With a history and mission this cool, we’re nothing short of ecstatic to be taking part in this matching grant challenge.

 

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Joe Rashid, ioby’s Detroit Action Strategist, says Eastern Market is an ideal partner because they have deep roots in the community and can help ioby Leaders make the kinds of important connections that can help them grow their businesses long-term. While supporting the local economy and food system are the big focus, Joe says the growth spurred by these projects stands to reach beyond Eastern Market’s purview—to neighborhood-based urban farms and businesses around the city, and in some cases, even to agricultural operations in rural parts of the state.

“Especially in Detroit, trying to grow the local economy outside of the central business district is really important. Doing that helps to support the entire city, not just the part where the ‘action’ is,” he says. “And in a time when many small businesses in Detroit are having difficulty securing funding, I really think the crowdfunding model—together with great matching grants like these—can play an integral role in getting new businesses off the ground and shaping Detroit’s future.”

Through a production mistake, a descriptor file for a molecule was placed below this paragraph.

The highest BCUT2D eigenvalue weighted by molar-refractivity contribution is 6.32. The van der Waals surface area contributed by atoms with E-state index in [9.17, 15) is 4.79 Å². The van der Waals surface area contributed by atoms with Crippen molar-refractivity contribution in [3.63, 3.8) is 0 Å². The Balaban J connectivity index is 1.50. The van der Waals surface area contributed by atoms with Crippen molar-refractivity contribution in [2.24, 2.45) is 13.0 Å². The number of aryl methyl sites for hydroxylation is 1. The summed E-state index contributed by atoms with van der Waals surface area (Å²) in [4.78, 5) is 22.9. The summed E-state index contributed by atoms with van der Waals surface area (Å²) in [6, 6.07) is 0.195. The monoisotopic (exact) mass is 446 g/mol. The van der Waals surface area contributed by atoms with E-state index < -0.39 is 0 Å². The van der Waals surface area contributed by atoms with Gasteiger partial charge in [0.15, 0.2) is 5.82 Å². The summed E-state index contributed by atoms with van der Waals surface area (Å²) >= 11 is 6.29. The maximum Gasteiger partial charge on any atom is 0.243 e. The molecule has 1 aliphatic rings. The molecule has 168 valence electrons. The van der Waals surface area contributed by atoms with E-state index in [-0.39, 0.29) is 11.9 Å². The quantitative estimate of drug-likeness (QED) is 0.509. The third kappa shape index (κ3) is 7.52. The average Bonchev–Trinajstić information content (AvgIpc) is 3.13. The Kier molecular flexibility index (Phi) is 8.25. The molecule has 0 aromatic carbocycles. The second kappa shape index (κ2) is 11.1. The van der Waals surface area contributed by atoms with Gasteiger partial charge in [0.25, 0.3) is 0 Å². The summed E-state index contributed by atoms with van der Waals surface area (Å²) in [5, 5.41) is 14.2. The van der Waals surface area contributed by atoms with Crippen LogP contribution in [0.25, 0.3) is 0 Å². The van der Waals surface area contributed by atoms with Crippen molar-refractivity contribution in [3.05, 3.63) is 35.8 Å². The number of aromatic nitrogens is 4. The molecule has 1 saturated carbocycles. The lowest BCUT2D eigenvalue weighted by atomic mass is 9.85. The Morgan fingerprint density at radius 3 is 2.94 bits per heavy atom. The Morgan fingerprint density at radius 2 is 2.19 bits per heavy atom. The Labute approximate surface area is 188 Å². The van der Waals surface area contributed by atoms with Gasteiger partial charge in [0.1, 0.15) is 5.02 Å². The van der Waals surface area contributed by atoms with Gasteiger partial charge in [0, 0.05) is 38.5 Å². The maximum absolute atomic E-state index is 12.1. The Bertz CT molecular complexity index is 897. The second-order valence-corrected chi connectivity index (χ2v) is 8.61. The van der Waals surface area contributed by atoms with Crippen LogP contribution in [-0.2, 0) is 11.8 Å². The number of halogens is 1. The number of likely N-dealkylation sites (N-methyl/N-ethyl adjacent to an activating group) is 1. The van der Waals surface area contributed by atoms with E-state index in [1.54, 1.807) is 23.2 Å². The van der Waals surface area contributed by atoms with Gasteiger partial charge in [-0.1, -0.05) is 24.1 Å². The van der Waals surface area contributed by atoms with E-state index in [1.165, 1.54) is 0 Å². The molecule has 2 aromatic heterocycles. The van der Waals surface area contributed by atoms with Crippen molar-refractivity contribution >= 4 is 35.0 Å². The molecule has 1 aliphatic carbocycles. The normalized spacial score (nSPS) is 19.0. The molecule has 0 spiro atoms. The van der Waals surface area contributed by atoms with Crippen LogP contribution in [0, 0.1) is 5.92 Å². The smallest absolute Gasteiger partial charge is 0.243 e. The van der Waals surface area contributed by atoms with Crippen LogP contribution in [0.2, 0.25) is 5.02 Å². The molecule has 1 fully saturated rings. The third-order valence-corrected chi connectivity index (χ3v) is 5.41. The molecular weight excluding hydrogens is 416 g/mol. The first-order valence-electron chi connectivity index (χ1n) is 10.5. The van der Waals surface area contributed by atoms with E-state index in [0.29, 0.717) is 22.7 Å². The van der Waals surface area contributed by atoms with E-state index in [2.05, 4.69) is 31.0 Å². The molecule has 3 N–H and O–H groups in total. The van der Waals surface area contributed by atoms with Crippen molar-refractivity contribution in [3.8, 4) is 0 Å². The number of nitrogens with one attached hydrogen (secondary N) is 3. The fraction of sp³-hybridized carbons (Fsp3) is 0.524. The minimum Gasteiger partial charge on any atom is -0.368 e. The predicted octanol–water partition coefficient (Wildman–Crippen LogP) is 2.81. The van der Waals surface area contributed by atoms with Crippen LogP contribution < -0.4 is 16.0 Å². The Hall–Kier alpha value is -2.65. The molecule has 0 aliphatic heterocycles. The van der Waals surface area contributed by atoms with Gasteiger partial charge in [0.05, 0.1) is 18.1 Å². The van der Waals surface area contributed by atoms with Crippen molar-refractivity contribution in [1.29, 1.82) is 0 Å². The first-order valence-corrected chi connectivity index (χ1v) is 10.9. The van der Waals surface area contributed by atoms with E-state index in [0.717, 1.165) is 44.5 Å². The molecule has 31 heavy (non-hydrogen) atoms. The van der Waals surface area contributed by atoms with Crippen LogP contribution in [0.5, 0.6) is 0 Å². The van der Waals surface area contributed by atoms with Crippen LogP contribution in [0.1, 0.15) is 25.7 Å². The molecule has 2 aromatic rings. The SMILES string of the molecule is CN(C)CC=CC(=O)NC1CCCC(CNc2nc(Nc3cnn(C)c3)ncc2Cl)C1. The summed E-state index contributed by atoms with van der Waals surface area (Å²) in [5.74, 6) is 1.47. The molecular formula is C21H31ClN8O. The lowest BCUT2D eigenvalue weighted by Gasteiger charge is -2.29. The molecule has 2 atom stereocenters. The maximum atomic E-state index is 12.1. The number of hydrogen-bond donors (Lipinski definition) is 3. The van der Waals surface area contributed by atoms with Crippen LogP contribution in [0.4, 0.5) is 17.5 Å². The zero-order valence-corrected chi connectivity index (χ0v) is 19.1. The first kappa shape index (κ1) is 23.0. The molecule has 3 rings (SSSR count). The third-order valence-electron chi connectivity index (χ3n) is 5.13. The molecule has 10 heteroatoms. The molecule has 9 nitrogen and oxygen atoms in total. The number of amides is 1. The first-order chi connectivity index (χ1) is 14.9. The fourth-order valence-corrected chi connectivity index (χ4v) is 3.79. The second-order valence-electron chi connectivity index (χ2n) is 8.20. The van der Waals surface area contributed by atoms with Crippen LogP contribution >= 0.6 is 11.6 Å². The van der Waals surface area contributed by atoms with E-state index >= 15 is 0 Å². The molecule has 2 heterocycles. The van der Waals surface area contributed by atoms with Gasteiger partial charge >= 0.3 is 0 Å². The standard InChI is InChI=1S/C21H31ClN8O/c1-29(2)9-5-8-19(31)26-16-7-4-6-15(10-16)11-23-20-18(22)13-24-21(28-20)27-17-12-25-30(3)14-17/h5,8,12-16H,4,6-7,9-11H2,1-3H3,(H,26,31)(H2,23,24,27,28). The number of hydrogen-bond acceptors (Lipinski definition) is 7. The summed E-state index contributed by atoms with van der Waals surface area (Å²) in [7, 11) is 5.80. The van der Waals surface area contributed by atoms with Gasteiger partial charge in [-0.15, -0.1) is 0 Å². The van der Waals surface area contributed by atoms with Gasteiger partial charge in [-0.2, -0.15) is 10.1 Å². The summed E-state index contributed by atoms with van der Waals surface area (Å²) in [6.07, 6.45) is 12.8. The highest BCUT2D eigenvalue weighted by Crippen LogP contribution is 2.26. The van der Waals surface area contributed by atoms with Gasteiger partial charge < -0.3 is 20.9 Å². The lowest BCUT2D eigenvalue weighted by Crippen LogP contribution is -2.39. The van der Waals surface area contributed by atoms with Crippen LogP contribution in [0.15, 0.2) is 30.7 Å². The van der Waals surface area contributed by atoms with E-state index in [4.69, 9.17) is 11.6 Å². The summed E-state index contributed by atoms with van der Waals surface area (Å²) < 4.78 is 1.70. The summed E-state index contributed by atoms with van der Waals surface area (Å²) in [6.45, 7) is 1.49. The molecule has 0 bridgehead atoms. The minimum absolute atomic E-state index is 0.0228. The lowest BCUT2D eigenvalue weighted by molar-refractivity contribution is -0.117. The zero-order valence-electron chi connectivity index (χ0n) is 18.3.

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The Eastern Market Growing Communities Matching Grant Challenge adds another layer of support to the services EMDC has been providing to its vendors for years. We’re excited to be helping to make this big deal even bigger.

“Supporting local businesses one-on-one is really meaningful,” Joe says. “And it’s another expression of the ioby model of working on the project level to create a much larger impact.”

Read more about the Eastern Market Growing Communities Matching Grant Challenge—including the amazing additional in-kind donations being offered to project Leaders by Skidmore Studio! If you’re curious about how these projects were chosen, check out the eligibility page.

p.s. ioby is organizing a Detroit Convening on April 29, location TBA. Stay tuned for more details!

NEW VIDEO: Dilla Youth Day inspires Detroit youth through Hip Hop